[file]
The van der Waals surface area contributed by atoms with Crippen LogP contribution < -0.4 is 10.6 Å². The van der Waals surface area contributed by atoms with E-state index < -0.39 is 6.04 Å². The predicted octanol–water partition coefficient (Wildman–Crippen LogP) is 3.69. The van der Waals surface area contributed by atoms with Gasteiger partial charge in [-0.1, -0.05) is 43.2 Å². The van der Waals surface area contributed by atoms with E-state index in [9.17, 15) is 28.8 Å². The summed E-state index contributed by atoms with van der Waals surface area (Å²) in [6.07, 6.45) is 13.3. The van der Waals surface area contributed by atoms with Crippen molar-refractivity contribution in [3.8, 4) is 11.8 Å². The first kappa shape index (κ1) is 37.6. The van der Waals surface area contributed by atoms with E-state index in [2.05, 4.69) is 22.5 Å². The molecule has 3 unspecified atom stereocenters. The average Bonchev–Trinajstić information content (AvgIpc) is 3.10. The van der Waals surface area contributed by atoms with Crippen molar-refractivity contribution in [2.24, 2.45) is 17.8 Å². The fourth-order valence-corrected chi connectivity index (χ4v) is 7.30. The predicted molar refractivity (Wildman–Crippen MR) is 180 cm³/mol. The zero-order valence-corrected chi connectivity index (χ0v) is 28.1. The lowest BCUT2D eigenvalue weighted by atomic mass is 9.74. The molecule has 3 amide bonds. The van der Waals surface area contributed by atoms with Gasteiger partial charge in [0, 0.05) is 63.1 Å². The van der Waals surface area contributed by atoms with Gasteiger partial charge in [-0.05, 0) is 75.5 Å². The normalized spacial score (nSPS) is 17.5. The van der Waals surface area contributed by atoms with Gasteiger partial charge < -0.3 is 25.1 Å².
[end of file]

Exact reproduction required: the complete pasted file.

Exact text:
The van der Waals surface area contributed by atoms with Crippen LogP contribution < -0.4 is 10.6 Å². The van der Waals surface area contributed by atoms with E-state index < -0.39 is 6.04 Å². The predicted octanol–water partition coefficient (Wildman–Crippen LogP) is 3.69. The van der Waals surface area contributed by atoms with Gasteiger partial charge in [-0.1, -0.05) is 43.2 Å². The van der Waals surface area contributed by atoms with E-state index in [9.17, 15) is 28.8 Å². The summed E-state index contributed by atoms with van der Waals surface area (Å²) in [6.07, 6.45) is 13.3. The van der Waals surface area contributed by atoms with Crippen molar-refractivity contribution in [3.8, 4) is 11.8 Å². The first kappa shape index (κ1) is 37.6. The van der Waals surface area contributed by atoms with E-state index in [2.05, 4.69) is 22.5 Å². The molecule has 3 unspecified atom stereocenters. The average Bonchev–Trinajstić information content (AvgIpc) is 3.10. The van der Waals surface area contributed by atoms with Crippen molar-refractivity contribution in [2.24, 2.45) is 17.8 Å². The fourth-order valence-corrected chi connectivity index (χ4v) is 7.30. The predicted molar refractivity (Wildman–Crippen MR) is 180 cm³/mol. The zero-order valence-corrected chi connectivity index (χ0v) is 28.1. The lowest BCUT2D eigenvalue weighted by atomic mass is 9.74. The molecule has 3 amide bonds. The van der Waals surface area contributed by atoms with Gasteiger partial charge in [0, 0.05) is 63.1 Å². The van der Waals surface area contributed by atoms with Gasteiger partial charge in [-0.05, 0) is 75.5 Å². The normalized spacial score (nSPS) is 17.5. The van der Waals surface area contributed by atoms with Gasteiger partial charge < -0.3 is 25.1 Å².